San Francisco's Ferry Building Farmers Market is considered one of the best in the country for its diversity of produce and the uniqueness of artisinal foodstuffs. Each week, its three markets attract 25,000 visitors, the largest one on Saturdays.

In the spirit of sustainability I gathered canvas bags, a trio of reusable mesh produce bags ($7.50 Bed Bath & Beyond) and stepped onto Metro's 17 Express bus just before 7 a.m. to catch Caltrain at San Jose's Diridon Station. From an upstairs seat overlooking homes and fruit-laden citrus trees I pondered the juxtaposition of graffiti-tagged warehouses and backyard tennis courts.

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Throwing It All Away

Everybody’s for recycling, right? So why are we all doing it wrong? Our reporter gets down and dirty to uncover 10 secrets that will finally make the recycling process make sense

 

Aquarius Calling, Humanity Rising

Aquarius (11th sign after Aries) is the sign of service—serving one another, building community. Aquarius is fixed air, stabilizing new ideas in the world. When new ideas reach the masses the ideas become ideals within the hearts and minds of humanity. Air signs (Gemini, Libra and Aquarius) are mental. They think, ponder, study, research, gather and distribute information. For air signs, education and learning, communicating, writing, being social, tending to money, participating in groups and creating sustainable communities are most important. One of the present messages Aquarius is putting forth to the New Group of World Servers is the creation of the New Education (thus thinking) for humanity—one based not on commodities (banking/corporate values) but on virtues. Humanity and Aquarius Aquarius is the sign of humanity itself. We are now at the beginnings of the Age of Aquarius, the Age of Humanity (rising). The “rising” is the Aquarian vision of equality, unity, the distribution and sharing of all resources and of individual (Leo) creative gifts for the purpose of humanity’s (Aquarius) uplifting. This is the message in the Solar Festival of Aquarius (at the full moon) on Tuesday, Feb. 3. We join in these visions by reciting the World Prayer of Direction, the Great Invocation.Tuesday’s solar festival follows Monday’s Groundhog Day, or Imbolc (ancient Celtic fire festival) the halfway mark between winter solstice and spring Equinox). The New Group of World Servers (NGWS) during these two days are preparing for the upcoming Three Spring Solar Festivals: 1. Aries Resurrection/Easter Festival (April); 2. Taurus Buddha/Wesak Festival (May); and 3. Gemini’s Festival of Humanity (June). Aquarius and the new and full moons together are the primary astrological influences behind all of humanity’s endeavors. The NGWS are to teach these things, calling and uplifting humanity. Join us everyone. (301)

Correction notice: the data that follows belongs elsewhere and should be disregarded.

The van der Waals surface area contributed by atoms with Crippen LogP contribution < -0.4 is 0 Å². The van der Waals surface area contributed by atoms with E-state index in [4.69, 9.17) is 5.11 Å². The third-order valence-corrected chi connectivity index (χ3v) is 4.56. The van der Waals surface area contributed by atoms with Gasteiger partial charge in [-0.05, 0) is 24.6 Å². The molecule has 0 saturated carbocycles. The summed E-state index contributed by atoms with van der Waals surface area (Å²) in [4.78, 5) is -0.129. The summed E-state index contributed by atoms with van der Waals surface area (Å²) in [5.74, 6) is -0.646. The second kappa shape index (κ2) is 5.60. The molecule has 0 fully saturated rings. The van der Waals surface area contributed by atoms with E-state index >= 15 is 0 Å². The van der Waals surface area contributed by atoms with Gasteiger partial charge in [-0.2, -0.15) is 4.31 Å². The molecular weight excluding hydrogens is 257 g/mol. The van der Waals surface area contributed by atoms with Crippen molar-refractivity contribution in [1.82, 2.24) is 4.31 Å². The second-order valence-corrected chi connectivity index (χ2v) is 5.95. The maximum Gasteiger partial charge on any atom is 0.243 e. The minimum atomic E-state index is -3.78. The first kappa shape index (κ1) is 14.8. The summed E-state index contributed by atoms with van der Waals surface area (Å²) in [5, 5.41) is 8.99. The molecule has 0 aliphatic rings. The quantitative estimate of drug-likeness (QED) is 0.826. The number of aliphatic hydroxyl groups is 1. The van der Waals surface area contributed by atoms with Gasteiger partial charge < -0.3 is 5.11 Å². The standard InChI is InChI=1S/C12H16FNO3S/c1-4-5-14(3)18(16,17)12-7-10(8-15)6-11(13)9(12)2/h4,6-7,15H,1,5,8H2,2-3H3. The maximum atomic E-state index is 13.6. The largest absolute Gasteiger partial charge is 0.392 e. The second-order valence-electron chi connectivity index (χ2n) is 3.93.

The New Tech Nexus

Community leaders in science and technology unite to form web-based networking program

 

Job Insecurity

Woman fights for her job in thoughtful, life-sized ‘Two Days One Night’